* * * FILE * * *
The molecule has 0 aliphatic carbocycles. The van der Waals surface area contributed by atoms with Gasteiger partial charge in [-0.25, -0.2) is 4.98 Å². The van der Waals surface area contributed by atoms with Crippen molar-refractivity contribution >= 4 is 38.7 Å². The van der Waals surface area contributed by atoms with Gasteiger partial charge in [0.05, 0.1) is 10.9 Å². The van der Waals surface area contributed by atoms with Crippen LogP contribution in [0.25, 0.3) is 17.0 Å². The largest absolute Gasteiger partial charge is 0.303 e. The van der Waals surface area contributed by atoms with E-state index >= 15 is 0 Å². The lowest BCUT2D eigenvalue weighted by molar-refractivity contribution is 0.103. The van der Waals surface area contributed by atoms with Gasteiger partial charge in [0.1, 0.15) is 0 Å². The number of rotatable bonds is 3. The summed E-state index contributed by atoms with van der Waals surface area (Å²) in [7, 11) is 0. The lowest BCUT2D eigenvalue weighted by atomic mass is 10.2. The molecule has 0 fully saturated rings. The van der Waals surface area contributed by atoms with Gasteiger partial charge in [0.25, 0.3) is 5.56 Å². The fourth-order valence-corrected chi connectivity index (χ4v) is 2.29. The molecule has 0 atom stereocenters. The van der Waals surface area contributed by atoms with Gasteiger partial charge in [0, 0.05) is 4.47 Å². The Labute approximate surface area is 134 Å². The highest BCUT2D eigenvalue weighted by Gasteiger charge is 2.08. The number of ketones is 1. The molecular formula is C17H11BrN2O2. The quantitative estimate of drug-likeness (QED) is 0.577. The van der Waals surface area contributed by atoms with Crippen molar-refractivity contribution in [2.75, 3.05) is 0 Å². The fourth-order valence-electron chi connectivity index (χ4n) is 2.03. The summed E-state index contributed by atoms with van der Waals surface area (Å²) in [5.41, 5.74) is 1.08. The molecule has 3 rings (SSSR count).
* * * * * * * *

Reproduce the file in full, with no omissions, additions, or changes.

The molecule has 0 aliphatic carbocycles. The van der Waals surface area contributed by atoms with Gasteiger partial charge in [-0.25, -0.2) is 4.98 Å². The van der Waals surface area contributed by atoms with Crippen molar-refractivity contribution >= 4 is 38.7 Å². The van der Waals surface area contributed by atoms with Gasteiger partial charge in [0.05, 0.1) is 10.9 Å². The van der Waals surface area contributed by atoms with Crippen LogP contribution in [0.25, 0.3) is 17.0 Å². The largest absolute Gasteiger partial charge is 0.303 e. The van der Waals surface area contributed by atoms with E-state index >= 15 is 0 Å². The lowest BCUT2D eigenvalue weighted by molar-refractivity contribution is 0.103. The van der Waals surface area contributed by atoms with Gasteiger partial charge in [0.1, 0.15) is 0 Å². The number of rotatable bonds is 3. The summed E-state index contributed by atoms with van der Waals surface area (Å²) in [7, 11) is 0. The lowest BCUT2D eigenvalue weighted by atomic mass is 10.2. The molecule has 0 fully saturated rings. The van der Waals surface area contributed by atoms with Gasteiger partial charge in [0.25, 0.3) is 5.56 Å². The fourth-order valence-corrected chi connectivity index (χ4v) is 2.29. The molecule has 0 atom stereocenters. The van der Waals surface area contributed by atoms with Gasteiger partial charge in [0, 0.05) is 4.47 Å². The Labute approximate surface area is 134 Å². The highest BCUT2D eigenvalue weighted by Gasteiger charge is 2.08. The number of ketones is 1. The molecular formula is C17H11BrN2O2. The quantitative estimate of drug-likeness (QED) is 0.577. The van der Waals surface area contributed by atoms with Crippen molar-refractivity contribution in [2.75, 3.05) is 0 Å². The fourth-order valence-electron chi connectivity index (χ4n) is 2.03. The summed E-state index contributed by atoms with van der Waals surface area (Å²) in [5.41, 5.74) is 1.08. The molecule has 3 rings (SSSR count).